An outbreak of illness due to a rare and virulent strain of E. coli bacteria appears to be the largest of its kind ever reported in the United States, state health officials said Tuesday.
"The complexity of this outbreak and the necessity to be extremely thorough in our investigation means we still have more questions than answers," said state epidemiologist Dr. Kristy Bradley.
Meanwhile, the number of people falling ill from the bacteria continues to rise.
At least 206 people have been sickened by the deadly bacteria, including 149 adults, 53 children and four other people whose ages have not been confirmed. One man died.
Patient ages range between 2 months and 88 years of age, officials said.
State health investigators have interviewed more than 550 people regarding the outbreak so far, with more than 100 people left to interview, said Oklahoma State Department of Health spokeswoman Leslea Bennett-Webb.
Not all of those who were interviewed ate at Country Cottage, the Locust Grove restaurant at the center of the investigation, she said.
And some of those who were interviewed ate at the restaurant but didn't get sick, Bennett-Webb said.
Health officials are not ready to reveal the number of those sickened who ate at the Country Cottage, she said.
"Based on the interviews and new hospitalizations, we haven't seen a large number of secondary infections," she said. Secondary infections refer to those transmitted by person-to-person contact.
"This is very rare, and it's something not normally found here," Bennett-Webb said, noting this strain has never been identified in Oklahoma before.
In addition, water from a private well located on the property of the Country Cottage restaurant was ruled out as a source of the contamination, health officials said.
The Country Cottage restaurant remains the primary focus of investigators.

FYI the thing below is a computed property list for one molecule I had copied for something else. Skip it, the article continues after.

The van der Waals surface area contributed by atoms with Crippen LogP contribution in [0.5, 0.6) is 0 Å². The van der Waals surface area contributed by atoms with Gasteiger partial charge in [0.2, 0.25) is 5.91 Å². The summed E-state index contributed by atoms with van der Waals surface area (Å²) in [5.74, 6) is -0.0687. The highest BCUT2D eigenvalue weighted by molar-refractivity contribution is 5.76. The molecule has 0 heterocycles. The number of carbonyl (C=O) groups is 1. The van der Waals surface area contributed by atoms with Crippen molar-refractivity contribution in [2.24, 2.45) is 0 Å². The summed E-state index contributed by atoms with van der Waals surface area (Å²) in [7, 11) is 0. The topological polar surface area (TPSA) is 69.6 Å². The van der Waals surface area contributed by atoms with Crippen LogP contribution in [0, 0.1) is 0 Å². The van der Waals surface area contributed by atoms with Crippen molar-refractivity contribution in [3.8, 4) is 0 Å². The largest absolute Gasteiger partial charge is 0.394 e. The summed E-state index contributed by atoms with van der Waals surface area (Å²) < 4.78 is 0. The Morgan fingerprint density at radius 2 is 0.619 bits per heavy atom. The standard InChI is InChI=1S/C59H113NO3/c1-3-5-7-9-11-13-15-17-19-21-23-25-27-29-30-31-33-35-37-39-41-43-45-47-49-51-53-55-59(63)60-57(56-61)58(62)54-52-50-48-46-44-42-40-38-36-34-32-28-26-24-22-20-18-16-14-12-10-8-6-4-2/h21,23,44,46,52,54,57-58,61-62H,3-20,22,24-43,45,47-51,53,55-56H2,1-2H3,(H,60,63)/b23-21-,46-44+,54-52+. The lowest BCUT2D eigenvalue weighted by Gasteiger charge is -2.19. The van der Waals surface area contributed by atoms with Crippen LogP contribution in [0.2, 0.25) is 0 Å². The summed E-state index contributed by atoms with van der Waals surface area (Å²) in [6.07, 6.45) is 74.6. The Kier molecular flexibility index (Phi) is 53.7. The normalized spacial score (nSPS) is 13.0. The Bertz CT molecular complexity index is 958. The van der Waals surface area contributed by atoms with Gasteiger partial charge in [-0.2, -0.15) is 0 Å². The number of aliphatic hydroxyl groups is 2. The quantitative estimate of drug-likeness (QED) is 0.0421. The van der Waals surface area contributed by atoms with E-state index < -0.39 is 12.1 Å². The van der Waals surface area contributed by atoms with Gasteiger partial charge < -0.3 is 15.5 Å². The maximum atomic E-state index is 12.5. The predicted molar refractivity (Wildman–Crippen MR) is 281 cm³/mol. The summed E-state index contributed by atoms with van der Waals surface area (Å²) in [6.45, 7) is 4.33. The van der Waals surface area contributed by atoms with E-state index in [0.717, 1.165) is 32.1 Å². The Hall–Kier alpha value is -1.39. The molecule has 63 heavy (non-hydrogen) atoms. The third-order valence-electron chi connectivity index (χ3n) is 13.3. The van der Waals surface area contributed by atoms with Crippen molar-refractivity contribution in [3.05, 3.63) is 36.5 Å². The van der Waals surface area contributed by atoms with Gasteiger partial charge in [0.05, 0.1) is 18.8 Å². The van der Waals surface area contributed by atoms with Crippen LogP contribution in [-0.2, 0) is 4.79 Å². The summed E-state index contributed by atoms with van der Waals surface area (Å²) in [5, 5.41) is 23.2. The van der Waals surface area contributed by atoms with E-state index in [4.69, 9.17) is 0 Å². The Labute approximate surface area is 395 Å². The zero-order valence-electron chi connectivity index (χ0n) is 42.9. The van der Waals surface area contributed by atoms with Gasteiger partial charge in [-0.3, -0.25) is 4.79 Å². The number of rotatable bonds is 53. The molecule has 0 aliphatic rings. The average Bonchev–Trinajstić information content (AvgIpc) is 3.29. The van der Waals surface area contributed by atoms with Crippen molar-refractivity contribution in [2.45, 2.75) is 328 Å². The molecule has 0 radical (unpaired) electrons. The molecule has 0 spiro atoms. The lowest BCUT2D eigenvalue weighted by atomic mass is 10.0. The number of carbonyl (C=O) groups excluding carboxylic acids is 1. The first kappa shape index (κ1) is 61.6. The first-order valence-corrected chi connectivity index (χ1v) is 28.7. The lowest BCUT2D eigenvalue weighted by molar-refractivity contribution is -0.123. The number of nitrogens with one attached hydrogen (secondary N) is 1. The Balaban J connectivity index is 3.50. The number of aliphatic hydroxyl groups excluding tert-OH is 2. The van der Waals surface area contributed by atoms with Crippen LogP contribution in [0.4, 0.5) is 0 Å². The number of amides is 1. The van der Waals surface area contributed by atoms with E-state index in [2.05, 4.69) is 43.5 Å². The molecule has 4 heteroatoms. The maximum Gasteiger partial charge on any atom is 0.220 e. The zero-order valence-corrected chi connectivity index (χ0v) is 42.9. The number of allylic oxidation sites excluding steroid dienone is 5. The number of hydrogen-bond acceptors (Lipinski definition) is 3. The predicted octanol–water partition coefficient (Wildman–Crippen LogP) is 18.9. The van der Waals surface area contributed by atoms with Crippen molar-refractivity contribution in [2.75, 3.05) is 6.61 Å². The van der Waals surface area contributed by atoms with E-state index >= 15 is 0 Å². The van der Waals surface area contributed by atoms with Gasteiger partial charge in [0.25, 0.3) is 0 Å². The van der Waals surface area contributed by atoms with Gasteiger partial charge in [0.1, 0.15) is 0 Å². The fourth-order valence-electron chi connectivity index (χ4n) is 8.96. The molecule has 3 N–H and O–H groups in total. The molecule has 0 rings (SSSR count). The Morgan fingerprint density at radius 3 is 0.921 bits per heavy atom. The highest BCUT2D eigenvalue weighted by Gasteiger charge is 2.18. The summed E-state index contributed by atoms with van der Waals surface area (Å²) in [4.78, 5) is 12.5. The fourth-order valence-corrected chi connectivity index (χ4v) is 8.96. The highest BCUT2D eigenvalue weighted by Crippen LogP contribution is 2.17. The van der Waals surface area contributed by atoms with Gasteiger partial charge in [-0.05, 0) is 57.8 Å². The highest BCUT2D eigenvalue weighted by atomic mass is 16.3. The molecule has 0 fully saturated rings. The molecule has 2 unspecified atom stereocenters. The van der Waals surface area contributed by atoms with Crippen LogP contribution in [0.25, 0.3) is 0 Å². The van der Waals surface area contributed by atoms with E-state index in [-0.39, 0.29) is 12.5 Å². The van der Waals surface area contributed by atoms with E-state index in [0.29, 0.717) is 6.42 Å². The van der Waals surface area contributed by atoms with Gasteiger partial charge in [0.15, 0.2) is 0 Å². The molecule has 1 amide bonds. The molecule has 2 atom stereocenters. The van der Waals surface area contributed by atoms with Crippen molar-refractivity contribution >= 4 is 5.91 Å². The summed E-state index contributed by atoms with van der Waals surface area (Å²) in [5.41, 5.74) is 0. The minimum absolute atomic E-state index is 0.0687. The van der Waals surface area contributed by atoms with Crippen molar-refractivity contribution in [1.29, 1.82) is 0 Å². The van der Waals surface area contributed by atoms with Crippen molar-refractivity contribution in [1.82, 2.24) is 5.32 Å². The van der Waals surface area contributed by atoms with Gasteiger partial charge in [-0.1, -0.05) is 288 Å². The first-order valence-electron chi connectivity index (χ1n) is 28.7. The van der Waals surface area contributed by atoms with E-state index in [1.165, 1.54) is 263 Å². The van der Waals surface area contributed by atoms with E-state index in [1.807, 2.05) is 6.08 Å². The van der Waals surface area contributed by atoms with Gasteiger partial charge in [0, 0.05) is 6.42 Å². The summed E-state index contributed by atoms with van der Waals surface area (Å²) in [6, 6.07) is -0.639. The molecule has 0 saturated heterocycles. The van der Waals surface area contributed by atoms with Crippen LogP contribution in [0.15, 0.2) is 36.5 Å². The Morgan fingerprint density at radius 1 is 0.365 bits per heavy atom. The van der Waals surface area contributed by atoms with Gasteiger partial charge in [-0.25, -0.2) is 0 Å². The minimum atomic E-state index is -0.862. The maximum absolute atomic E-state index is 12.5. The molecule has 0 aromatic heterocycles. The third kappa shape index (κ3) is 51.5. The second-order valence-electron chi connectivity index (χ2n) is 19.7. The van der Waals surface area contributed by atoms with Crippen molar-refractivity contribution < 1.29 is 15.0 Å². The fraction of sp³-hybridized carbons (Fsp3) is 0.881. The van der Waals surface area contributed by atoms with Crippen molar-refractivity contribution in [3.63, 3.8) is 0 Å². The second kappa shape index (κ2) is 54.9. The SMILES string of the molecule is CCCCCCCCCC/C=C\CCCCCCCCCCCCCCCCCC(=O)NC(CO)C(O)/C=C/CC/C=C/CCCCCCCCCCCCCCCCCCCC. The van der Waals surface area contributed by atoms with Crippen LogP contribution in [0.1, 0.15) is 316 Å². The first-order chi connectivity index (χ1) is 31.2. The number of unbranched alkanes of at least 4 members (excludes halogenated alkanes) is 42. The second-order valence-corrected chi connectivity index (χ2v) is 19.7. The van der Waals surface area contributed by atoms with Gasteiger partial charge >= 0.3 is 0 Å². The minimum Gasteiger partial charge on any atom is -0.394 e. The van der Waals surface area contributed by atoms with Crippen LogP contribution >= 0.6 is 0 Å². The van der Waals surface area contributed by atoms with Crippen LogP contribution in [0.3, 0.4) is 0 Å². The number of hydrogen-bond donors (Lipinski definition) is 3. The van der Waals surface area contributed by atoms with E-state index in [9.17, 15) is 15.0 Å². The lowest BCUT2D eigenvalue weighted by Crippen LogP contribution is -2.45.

"We are continuing our efforts to conduct microbiological testing of food preparation and serving surfaces in the restaurant, and we continue to interview cases, as we try to establish an association with those who became ill and a potential source," Bradley said.
Seattle attorney Bill Marler of the Marler Clark law firm has represented thousands of victims of foodborne illness outbreaks since 1993.
"This is highly unusual. We have been involved in every major U.S. outbreak in the last 15 years, and we have only seen this serotype twice before — once traced to apple cider in New York and once connected to water or salad in Texas," he said.
His firm has litigated food poisoning cases against a number of companies, including Wendy's, ConAgra, Chili's, Chi-Chi's and Jack in the Box.
"It may be very difficult to pinpoint a food item as the particular source," Marler told the Tulsa World. "Most folks at buffets eat a little bit of everything or can't recall what they ate, making the identification of a food product tough."
Marler said the parents of a few children who remain hospitalized at St. Francis Hospital have contacted him about possible legal action. Because of the complex nature of the outbreak, Marler said he was not hopeful about their prospects of winning a case.
"If they are not able to figure out what food it was and how it got contaminated, a lot of people will be left uncompensated," he said.
According to Oklahoma State Department of Health records, fewer than 50 cases of E. coli have occurred in Oklahoma each year since 2005.
In 2008, only 18 cases had been reported as of July 31, records show.